Gravel mine poses big problems

Letter to the Editor.

  • Friday, October 3, 2008 4:14am
  • Opinion

Larry Anderson’s Dec. 14 letter (“Gravel pit isn’t the problem”)

makes interesting observations on Valley demographics but totally ignores the

real issues that make the Weyerhaeuser/Cadman gravel mine a threat to

the quality of life for everyone in King County, regardless of where they

live or work.

First, of course, is the risk to the North Bend aquifer, the largest

untapped water supply in the region. The gravel-mining industry has a

terrible record for puncturing and contaminating both groundwater and

surface-water resources. In October of 1993, Cadman breached the High Rock

aquifer at its operation near Monroe. That incident displaced some 25,000

yards of silt, sand and gravel, immediately damaged 13 wells and three

springs, and resulted in the permanent reduction of underground water levels in

an area of over 160 acres.

The 1996 environmental impact statement for the Cadman Black

Diamond Mine Expansion documents several eyewitness accounts of

hazardous waste dumping and unsafe operation at the Green Valley Road site.

The Cadman proposal for North Bend calls for onsite storage of tens of

thousands of gallons of propane and diesel fuel in the area of Truck Town;

literally across the street from the future middle school.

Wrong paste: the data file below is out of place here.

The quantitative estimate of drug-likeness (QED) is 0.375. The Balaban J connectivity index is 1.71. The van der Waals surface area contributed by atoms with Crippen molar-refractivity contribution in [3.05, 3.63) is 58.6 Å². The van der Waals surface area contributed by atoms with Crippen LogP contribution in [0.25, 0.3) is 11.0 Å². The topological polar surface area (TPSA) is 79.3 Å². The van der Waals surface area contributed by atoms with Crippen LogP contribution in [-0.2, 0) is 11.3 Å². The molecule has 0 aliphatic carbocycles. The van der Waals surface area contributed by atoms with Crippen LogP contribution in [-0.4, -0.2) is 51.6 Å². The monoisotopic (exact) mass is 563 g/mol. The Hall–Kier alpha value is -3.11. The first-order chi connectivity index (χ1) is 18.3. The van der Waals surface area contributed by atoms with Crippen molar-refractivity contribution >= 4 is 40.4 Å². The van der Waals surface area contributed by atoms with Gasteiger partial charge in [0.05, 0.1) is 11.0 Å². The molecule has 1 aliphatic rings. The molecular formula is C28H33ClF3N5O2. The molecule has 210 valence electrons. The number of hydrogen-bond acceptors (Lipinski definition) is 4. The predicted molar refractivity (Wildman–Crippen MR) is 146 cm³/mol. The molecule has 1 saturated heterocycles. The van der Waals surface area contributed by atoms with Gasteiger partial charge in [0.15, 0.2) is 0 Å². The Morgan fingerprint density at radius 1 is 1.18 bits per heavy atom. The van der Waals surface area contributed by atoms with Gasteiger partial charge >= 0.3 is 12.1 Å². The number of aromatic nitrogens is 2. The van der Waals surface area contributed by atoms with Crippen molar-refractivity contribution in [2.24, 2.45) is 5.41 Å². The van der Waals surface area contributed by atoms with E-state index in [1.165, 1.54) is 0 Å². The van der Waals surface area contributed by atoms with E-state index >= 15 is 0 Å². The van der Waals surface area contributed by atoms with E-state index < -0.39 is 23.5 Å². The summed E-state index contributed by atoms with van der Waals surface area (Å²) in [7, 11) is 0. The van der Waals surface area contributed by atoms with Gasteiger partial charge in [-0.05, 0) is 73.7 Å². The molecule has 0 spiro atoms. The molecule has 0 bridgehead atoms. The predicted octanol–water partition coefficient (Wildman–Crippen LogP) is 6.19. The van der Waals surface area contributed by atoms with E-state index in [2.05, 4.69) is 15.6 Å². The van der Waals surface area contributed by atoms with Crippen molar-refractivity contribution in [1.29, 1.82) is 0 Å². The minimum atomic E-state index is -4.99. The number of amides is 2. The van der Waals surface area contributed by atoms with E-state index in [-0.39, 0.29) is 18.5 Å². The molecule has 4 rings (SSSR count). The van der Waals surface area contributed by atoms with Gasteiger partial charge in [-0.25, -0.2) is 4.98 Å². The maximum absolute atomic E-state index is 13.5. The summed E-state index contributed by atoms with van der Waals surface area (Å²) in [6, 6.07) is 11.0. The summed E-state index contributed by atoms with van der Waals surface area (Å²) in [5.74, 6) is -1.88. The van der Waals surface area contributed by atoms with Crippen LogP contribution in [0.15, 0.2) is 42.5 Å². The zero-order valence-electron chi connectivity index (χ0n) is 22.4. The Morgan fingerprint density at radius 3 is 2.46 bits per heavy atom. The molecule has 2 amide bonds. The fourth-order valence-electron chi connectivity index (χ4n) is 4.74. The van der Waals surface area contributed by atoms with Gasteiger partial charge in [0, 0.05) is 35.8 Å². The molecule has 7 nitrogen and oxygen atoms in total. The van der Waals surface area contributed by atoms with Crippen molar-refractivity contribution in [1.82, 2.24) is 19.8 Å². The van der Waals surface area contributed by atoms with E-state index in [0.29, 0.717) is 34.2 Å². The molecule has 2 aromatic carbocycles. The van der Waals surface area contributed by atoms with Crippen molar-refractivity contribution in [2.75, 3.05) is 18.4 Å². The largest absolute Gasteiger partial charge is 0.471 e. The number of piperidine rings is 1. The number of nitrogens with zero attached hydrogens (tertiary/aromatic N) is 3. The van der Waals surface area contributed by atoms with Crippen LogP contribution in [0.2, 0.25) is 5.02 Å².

A gradual leak in any of these or other storage tanks could pollute

the soil and underground water supplies for generations to come. Worse, a

catastrophic explosion or fire could destroy dozens of nearby homes

and businesses , killing or injuring hundreds of people. Alarmist

nimbyism? Probably. But why run the risk?

The truth is Washington is gravel-rich; sand and gravel can be

profitably extracted from hundreds of places in the Northwest. The proposed

North Bend site just happens to be the most profitable location, given its

proximity to I-90 and Weyerhaeuser’s own major development projects

like Snoqualmie Ridge.

Personally, I’m not willing to sacrifice the quality of our water and

air, nor endanger the lives and property of my family to increase the profit

margin for Weyerhaeuser and Cadman stockholders.

The North Bend gravel mine isn’t about the inexorable demands

of growth, nor is it about a win-win land swap benefitting King County

decades in the future. It’s about corporate greed at the expense — if we’re lucky —

of the quality of life of a few thousand families in the North Bend area. If

we are unlucky, the consequences could be much worse, with loss of water

supplies impacting families as far away as Seattle and Tacoma.

David Billick

North Bend


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